6. Magnuson B, Ekim B, Fingar DC. Regulation and function of ribosomal protein S6 kinase (S6K) within mTOR signalling networks. Biochem J. 2012;441(1):1–21.View ArticlePubMedGoogle Scholar
  7. Choo AY, Blenis J. Not all substrates are treated equally: implications for mTOR, rapamycin-resistance and cancer therapy. Cell Cycle. 2009;8(4):567–72.View ArticlePubMedGoogle Scholar
  8. Dowling RJ, Topisirovic I, Alain T, Bidinosti M, Fonseca BD, Petroulakis E, et al. mTORC1-mediated cell proliferation, but not cell growth, controlled by the 4E-BPs. Science. 2010;328(5982):1172–6.View ArticlePubMedPubMed CentralGoogle Scholar
  9. Choo AY, Yoon SO, Kim SG, Roux PP, Blenis J. Rapamycin differentially inhibits S6Ks and 4E-BP1 to mediate cell-type-specific repression of mRNA translation. Proc Natl Acad Sci U S A. 2008;105(45):17414–9.View ArticlePubMedPubMed CentralGoogle Scholar
  10. Armengol G, Rojo F, Castellvi J, Iglesias C, Cuatrecasas M, Pons B, et al. 4E-binding protein 1: a key molecular “funnel factor” in human cancer with clinical implications. Cancer Res. 2007;67(16):7551–5.View ArticlePubMedGoogle Scholar
  11. Nishikawa M, Miyake H, Harada K, Fujisawa M. Expression level of phosphorylated-4E-binding protein 1 in radical nephrectomy specimens as a prognostic predictor in patients with metastatic renal cell carcinoma treated with mammalian target of rapamycin inhibitors. Med Oncol. 2014;31(1):792.View ArticlePubMedGoogle Scholar
  12. She QB, Halilovic E, Ye Q, Zhen W, Shirasawa S, Sasazuki T, et al. 4E-BP1 is a key effector of the oncogenic activation of the AKT and ERK signaling pathways that integrates their function in tumors. Cancer Cell. 2010;18(1):39–51.View ArticlePubMedPubMed CentralGoogle Scholar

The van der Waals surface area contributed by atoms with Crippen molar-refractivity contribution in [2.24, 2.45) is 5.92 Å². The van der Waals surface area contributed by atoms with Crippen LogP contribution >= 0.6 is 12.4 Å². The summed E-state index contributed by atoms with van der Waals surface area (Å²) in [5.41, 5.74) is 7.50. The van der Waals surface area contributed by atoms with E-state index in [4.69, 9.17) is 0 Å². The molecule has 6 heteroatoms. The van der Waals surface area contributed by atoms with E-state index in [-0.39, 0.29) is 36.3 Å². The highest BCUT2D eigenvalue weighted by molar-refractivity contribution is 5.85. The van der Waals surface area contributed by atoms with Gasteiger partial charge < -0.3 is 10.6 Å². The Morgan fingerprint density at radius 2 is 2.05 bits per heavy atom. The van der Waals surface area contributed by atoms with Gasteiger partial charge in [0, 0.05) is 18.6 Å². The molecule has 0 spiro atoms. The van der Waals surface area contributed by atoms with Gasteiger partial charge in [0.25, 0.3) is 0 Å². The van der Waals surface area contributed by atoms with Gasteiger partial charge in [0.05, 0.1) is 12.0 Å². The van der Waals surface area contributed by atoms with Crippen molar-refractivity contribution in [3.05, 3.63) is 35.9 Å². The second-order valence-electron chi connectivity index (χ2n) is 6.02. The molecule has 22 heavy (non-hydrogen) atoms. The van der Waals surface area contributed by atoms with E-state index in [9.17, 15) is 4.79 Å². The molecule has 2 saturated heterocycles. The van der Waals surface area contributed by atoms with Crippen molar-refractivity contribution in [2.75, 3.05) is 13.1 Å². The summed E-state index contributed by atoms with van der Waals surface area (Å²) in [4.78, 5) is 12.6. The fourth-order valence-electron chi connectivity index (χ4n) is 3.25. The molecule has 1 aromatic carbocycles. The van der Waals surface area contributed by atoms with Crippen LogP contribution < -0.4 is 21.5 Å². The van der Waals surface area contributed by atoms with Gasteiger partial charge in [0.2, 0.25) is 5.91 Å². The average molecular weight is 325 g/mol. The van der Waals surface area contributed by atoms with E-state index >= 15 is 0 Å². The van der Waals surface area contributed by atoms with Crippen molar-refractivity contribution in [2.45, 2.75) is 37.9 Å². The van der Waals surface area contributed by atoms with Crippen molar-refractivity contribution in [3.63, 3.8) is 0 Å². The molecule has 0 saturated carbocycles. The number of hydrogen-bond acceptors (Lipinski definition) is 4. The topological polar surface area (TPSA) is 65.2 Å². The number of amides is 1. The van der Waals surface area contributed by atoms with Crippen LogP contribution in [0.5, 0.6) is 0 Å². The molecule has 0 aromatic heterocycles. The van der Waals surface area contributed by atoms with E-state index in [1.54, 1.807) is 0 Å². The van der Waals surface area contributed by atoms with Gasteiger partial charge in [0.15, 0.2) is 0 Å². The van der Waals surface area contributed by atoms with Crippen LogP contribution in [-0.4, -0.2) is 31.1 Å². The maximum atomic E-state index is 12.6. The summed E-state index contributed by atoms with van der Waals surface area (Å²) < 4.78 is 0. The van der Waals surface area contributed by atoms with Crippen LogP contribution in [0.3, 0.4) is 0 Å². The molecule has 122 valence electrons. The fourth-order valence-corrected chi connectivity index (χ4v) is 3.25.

13. Gingras AC, Raught B, Gygi SP, Niedzwiecka A, Miron M, Burley SK, et al. Hierarchical phosphorylation of the translation inhibitor 4E-BP1. Genes Dev. 2001;15(21):2852–64.PubMedPubMed CentralGoogle Scholar
  14. Proud CG. mTOR-mediated regulation of translation factors by amino acids. Biochem Biophys Res Commun. 2004;313(2):429–36.View ArticlePubMedGoogle Scholar
  15. Wang X, Beugnet A, Murakami M, Yamanaka S, Proud CG. Distinct signaling events downstream of mTOR cooperate to mediate the effects of amino acids and insulin on initiation factor 4E-binding proteins. Mol Cell Biol. 2005;25(7):2558–72.View ArticlePubMedPubMed CentralGoogle Scholar
  16. Sato Y, Yoshizato T, Shiraishi Y, Maekawa S, Okuno Y, Kamura T, et al. Integrated molecular analysis of clear-cell renal cell carcinoma. Nat Genet. 2013;45(8):860–7.View ArticlePubMedGoogle Scholar
  17. Beurel E, Grieco SF, Jope RS. Glycogen synthase kinase-3 (GSK3): regulation, actions, and diseases. Pharmacol Ther. 2015;148:114–31.View ArticlePubMedGoogle Scholar
  18. Naito S, Bilim V, Yuuki K, Ugolkov A, Motoyama T, Nagaoka A, et al. Glycogen synthase kinase-3beta: a prognostic marker and a potential therapeutic target in human bladder cancer. Clin Cancer Res. 2010;16(21):5124–32.View ArticlePubMedGoogle Scholar